A self-proclaimed “wee angry goth,” they love to write in any fashion, do historical reenactment, and hang out with their German Shepherd Freya. They can be found at: jessicasuaka or their history blog Past Caring on Facebook, at @JessicasuAKA on twitter, or jessicaakas on Instagram. However, all communication regarding literary representation and/or publication should be directed via this agency.

Jessica mentioned, as an afterthought, “Oh I have a first from the University of Glasgow and a distinction in MScR History at Edinburgh too…”

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*This agency supports people’s right to use gender non-specific pronouns.

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Our position on Transgender rights

In the present atmosphere it has become necessary to make the following statement. Our position on transgender rights is clear: they are human rights. Our agency is a zone of safety and respect for trans and nonbinary people along with all other people whose identity comes within the LGBTQ+ matrix. We will not knowingly work with any person or organisation that does not give the same respect.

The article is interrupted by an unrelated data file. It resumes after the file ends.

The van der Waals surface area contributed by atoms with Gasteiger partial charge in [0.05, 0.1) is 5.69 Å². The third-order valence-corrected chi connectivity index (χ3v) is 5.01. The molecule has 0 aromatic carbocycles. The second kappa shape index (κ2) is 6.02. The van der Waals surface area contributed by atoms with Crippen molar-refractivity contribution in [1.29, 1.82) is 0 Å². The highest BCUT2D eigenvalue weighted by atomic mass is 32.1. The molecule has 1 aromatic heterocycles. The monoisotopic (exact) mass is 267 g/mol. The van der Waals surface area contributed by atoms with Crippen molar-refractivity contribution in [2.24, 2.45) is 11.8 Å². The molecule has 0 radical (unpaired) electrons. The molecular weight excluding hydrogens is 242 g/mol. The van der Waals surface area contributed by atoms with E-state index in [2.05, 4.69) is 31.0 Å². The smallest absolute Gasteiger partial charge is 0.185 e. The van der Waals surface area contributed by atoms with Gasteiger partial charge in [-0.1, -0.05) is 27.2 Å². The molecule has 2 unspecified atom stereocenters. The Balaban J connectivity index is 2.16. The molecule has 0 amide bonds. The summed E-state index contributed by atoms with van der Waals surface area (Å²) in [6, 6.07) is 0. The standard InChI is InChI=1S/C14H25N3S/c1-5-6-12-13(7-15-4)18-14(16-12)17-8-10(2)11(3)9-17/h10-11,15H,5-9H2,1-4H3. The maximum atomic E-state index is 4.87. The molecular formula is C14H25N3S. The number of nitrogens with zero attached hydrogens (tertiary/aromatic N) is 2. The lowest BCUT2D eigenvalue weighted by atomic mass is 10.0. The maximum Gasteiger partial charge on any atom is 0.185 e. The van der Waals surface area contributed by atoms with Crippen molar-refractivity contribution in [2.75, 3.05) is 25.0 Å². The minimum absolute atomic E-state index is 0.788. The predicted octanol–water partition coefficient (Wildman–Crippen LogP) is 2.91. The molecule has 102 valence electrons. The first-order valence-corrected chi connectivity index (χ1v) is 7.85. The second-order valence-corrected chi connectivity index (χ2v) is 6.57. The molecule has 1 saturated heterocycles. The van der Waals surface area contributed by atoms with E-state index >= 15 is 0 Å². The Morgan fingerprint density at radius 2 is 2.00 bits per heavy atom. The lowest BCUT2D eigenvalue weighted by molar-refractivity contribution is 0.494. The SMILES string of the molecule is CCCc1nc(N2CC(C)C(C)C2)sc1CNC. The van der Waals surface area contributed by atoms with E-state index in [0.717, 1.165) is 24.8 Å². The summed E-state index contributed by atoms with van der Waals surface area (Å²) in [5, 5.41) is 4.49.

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Farewell Les Noble, an exceptional editor.

We have learned today that Les Noble, who has edited so many of our clients’ books, died on the 13th of March. It was an honour to be associated with him – his skill at spotting errors in manuscripts was enviable. He was also a good storyteller himself, and his fiction is still in print.

We have left this blog post as it stood, apart from an introductory paragraph, as a tribute to Les.

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Reviews, and news from Edinburgh Book Festival moving

Paul writes:

After several years writing event reviews for an Edinburgh-based organisation, I am now working as a freelance. I’ll be publishing my reviews on my occasional blog for light academic and other articles. But I’m also available if anyone else would like to engage me to write for their publication.

Also I’ll be moving my annual photo album of the Edinburgh International Book Festival from this site to the same place, so please feel free to follow the blog.